I got up this morning and drove through the rain to the Abbey of Gethsemani for the funeral of my dear friend, Father Dennis Borca.  I listened to Mozart on my morning drive.  Dennis was a great lover of classical music.  The Mozart I choose was prayerful and a bit sad befitting the occasion.  The reality of today's event was very apparent as soon as I pulled into the monastery parking lot.  In the drizzling rain, but under a canopy, Dennis's grave was still in the process of being dug.  Dennis had been cremated so the actual grave was rather small.  Eventually I found my way to the small chapel where the funeral mass would take place.  One of the first people I saw was my son, Father Nick.  Much to my happiness, and I'm sure Dennis's delight,  my son was going to concelebrate the funeral mass with the Archbishop and other priests who were present.  It was a very quiet mass.  I did one of the readings.  I started out with a strong voice but began to lose it as I got near the end of the reading.  The more difficult task went to Father Curtis Thomas who gave the homily.  Curtis is a another dear friend of Dennis and his homily was very heartfelt and emotional.  When the mass was complete we walked out of the chapel and down the steps of the Abbey church to what is called the secular cemetery.  The cemetery contains a variety of people dating back to the Civil War era.  The monks are buried in a different cemetery within the monastic enclosure.  The Archbishop blessed the grave and led the final prayers.  When the service was over and people began leaving, I got down on one knee and put my hand on Dennis's urn.  The urn was actually a small wooden box made by monks.  Dennis's name was carved into the box with an inscription that said, "I give myself completely to God.  May He not be disappointed".  It was my final farewell to a man who was my mentor, my spiritual brother, and a dear friend.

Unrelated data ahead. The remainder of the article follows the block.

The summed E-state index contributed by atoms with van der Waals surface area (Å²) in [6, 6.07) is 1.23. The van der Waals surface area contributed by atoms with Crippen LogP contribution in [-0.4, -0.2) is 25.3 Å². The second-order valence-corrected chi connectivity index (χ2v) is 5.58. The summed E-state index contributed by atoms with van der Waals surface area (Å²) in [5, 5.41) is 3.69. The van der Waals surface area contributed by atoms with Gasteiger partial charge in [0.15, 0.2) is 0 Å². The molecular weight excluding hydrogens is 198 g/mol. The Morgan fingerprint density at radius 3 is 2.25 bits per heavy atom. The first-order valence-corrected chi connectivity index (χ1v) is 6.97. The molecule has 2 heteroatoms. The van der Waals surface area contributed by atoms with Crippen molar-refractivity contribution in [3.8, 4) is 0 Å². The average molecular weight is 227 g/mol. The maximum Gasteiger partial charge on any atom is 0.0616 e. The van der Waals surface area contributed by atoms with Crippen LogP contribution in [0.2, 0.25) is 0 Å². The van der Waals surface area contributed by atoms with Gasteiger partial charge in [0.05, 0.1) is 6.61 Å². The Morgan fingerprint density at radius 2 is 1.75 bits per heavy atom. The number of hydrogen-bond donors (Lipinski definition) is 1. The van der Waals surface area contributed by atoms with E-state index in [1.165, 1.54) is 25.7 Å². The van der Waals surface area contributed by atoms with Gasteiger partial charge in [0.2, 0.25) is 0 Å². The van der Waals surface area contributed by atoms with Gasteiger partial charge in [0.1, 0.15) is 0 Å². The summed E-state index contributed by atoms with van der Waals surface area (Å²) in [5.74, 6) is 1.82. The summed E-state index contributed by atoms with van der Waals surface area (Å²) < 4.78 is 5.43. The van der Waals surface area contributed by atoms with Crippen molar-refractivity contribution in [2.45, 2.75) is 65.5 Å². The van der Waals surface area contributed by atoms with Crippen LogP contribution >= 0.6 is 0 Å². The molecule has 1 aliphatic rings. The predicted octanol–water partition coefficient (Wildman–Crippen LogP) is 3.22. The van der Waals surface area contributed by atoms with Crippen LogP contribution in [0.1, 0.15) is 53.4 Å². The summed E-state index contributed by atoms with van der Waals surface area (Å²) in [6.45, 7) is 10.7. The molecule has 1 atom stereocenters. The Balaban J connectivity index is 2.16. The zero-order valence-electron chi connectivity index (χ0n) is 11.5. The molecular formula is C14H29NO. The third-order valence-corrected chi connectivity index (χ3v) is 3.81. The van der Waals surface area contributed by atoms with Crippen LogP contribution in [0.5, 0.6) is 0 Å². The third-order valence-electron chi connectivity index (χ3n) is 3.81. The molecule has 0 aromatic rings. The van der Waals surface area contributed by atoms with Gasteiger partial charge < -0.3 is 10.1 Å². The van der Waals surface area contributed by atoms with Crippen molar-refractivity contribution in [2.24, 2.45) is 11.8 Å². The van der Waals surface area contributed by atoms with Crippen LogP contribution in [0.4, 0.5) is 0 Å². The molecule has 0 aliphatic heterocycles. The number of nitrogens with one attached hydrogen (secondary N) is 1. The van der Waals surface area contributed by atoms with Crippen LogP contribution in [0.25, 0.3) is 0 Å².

I then took my son out for lunch where we had some good conversation.  It was a comfort for me to have Nick there today.  I was very proud of him.